- Business and Employment
What I've Learned About Being Productive
What Do I Know?
After graduation I was right on track to end up being one of those typical corporate yuppie messes. You know the type. They appear put together, but behind their eyes you can see the panic. When they look up from their phones long enough to make eye contact that is.
I sort of fell into my first post-graduate job as a project/marketing/social media manager. A few friends who owned their own marketing agency were in desperate need of some help keeping organized, and I was in desperate need of a paycheck.
Before working for this company, my computer was used for writing papers while in school, occasionally some online shopping, a bit of Pinterest and Facebook time, and every once in a while I'd remember to check my email too. After working for this company, my applications folder became overstuffed with the latest and greatest apps for organization and management. I found a new need for a password management tool because my list of internet accounts with the many usernames and passwords became out of hand.
I learned my original modus operandi for juggling my tasks, accounts, and clients from that very first boss. He was the type of boss who expected everything to be answered before the questions were even asked. He taught me to keep my email open all day in one browser tab, Basecamp for each client open in their own tabs, my own personal task list up in its own window, and of course our social media profiles open all day long so we can engage with our audience immediately.
At one point, I had over five calendars to manage. My personal calendar (I'm a mom too, so it's not like I could just ignore this one), my work calendar, my boss' work calendar, my boss' personal calendar, the shared company calendar, the Basecamp calendar, and not to mention the Facebook calendar that auto-filled in events, birthdays, etc. Not only did I need to manage and track these calendars, but all of them sent desktop, mobile, and email notifications. Just so we never missed a deadline. Many times I received up to three emails about the same event or deadline.
I prided myself on being excellent at multi-tasking. After all, I'd spent years as a cashier in retail stores where you're expected to ring up purchases, bag those purchases, accept payment for those purchases, while answering phones, transferring calls, and often answering the question of the impatient customer who can't wait their turn in line. When you're done with all that, re-stock the candy! So, this jumping back and forth between tabs all day on my computer, easy peasy. Or so I thought.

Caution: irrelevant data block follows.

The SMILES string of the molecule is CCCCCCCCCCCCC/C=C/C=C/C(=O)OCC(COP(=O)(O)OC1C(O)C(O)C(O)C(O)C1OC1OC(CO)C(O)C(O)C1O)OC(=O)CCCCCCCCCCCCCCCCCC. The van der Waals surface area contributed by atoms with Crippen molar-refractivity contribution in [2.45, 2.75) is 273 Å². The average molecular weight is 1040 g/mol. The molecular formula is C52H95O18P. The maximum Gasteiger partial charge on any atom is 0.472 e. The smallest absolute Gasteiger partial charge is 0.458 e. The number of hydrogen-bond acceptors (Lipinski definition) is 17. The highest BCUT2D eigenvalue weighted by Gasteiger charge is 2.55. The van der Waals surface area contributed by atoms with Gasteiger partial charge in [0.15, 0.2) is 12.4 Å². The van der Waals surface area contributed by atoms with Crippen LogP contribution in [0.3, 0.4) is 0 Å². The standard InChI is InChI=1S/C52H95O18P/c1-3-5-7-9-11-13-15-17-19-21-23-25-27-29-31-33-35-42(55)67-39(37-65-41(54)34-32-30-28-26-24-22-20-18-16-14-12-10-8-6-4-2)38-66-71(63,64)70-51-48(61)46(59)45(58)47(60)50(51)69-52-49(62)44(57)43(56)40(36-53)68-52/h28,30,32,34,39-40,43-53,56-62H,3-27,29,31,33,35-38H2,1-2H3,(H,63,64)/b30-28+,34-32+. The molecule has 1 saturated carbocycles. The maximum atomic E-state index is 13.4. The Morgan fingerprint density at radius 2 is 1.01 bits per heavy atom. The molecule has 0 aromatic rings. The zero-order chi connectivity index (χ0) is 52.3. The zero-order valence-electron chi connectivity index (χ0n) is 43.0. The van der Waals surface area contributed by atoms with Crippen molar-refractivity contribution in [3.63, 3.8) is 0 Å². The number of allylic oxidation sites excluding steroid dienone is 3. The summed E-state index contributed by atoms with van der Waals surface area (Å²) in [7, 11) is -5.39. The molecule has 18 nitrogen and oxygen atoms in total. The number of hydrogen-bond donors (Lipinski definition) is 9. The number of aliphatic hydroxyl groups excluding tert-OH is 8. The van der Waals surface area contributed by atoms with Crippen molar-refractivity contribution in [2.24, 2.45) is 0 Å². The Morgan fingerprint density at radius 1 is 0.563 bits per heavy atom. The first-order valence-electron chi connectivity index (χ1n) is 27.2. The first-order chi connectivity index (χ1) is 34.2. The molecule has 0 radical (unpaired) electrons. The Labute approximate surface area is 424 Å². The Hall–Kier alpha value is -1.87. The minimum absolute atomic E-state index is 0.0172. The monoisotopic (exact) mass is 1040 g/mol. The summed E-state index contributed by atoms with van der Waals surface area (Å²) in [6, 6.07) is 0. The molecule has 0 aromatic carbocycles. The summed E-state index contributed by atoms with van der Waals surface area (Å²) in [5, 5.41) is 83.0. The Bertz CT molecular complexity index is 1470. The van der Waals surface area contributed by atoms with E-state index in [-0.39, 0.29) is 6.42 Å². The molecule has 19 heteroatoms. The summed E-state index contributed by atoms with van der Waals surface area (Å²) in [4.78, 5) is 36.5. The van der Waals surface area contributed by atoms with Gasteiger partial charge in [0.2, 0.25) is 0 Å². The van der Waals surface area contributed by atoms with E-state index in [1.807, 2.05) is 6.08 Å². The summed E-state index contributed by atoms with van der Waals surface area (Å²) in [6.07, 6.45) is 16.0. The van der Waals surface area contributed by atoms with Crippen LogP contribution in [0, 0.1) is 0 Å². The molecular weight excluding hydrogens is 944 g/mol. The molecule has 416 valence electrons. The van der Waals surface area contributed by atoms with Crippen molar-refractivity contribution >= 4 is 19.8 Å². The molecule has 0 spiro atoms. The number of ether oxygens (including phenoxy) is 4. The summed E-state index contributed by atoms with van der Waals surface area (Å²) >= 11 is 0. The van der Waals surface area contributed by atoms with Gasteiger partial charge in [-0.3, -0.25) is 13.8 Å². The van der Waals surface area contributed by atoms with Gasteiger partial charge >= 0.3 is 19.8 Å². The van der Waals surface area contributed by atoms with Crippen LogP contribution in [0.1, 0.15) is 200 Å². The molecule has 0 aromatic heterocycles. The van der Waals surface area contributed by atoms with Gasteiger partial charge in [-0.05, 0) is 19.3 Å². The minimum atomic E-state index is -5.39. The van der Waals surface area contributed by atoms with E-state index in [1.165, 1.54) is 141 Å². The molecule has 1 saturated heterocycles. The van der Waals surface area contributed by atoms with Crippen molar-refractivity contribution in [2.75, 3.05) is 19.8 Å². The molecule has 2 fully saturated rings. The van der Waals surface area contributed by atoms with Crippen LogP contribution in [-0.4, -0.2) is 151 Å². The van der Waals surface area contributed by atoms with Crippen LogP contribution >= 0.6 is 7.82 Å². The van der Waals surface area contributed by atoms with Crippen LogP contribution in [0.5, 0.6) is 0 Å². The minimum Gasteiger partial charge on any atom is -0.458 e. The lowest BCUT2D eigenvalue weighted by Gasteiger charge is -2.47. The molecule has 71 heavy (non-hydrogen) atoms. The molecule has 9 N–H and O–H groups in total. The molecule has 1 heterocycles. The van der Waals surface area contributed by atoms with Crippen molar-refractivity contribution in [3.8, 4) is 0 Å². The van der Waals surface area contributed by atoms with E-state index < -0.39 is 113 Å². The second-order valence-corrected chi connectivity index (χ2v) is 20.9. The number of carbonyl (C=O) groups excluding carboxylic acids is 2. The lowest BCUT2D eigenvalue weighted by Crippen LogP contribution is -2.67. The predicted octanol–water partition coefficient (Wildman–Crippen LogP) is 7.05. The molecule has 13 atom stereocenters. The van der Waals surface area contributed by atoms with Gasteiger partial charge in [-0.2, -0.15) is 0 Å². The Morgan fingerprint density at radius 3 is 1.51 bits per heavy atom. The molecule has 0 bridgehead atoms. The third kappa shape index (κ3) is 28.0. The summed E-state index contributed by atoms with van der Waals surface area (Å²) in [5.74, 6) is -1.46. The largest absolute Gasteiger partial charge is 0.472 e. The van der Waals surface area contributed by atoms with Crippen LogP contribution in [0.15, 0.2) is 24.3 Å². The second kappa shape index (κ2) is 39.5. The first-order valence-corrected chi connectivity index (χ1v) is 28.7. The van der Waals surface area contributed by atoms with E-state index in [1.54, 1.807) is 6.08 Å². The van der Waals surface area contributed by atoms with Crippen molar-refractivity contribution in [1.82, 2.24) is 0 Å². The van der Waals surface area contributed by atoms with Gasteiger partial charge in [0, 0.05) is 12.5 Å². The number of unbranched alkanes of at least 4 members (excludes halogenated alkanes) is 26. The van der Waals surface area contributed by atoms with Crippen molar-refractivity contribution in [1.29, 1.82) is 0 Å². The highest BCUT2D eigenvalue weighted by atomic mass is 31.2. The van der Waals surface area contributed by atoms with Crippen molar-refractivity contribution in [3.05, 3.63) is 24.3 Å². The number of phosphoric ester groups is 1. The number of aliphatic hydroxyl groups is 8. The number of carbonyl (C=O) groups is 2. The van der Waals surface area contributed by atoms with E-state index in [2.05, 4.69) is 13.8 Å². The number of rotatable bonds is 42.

Email received. Ding. Jane Doe commented on your Facebook Post. Ding. Invoice Due. Ding. All day all I heard was ding. Drop what you're doing now and switch gears to answer that latest ding before returning to what you were doing. Oh you're concentration's broken? Hmmm.
Working like this, keeps you constantly in panic mode. You're always being interrupted.
This was how I approached my day, every day, until I couldn't take it anymore. Eventually, I grew to hate the sound of my phone. Learned to dread seeing the desktop notification fly in at the top of my screen. The breaking point was experiencing literal panic attacks after opening my email inbox one day and seeing my inbox.
I wouldn't go as far to say that I'm an expert in productivity, but I think it's safe to say I'm very experienced in how to be unproductive. Everyone works differently, and while some practices are better than others, no one way is right. However, if you find yourself constantly feeling overwhelmed by work not getting finished in time like I did, read on to learn what I did when I began changing my approach to my day.
Set Times for Checking Messages
I think this had the number one biggest impact on my day. It was a tip I picked up in a similar (though less wordy) blog about how to be more productive. Rather than leaving your email open and feeling as though you must answer one as soon as it comes in, designate times of your day to read and respond to emails. I recommend first thing in the morning, after lunch, and again in the last hour or half hour of the day.
The trick is to understand what email is truly meant for. It is NOT an instant messaging service. If someone needs to get ahold of you quickly, they need to use the phone and either call or text. Email is a way of sending messages that need to be answered eventually. And most people don't expect immediate response, so it's ok to let them go a few hours unanswered.
So, make sure your clients or colleagues have a phone number for you, and trust that if it's an emergency they're going to use it.
Turn Off Notifications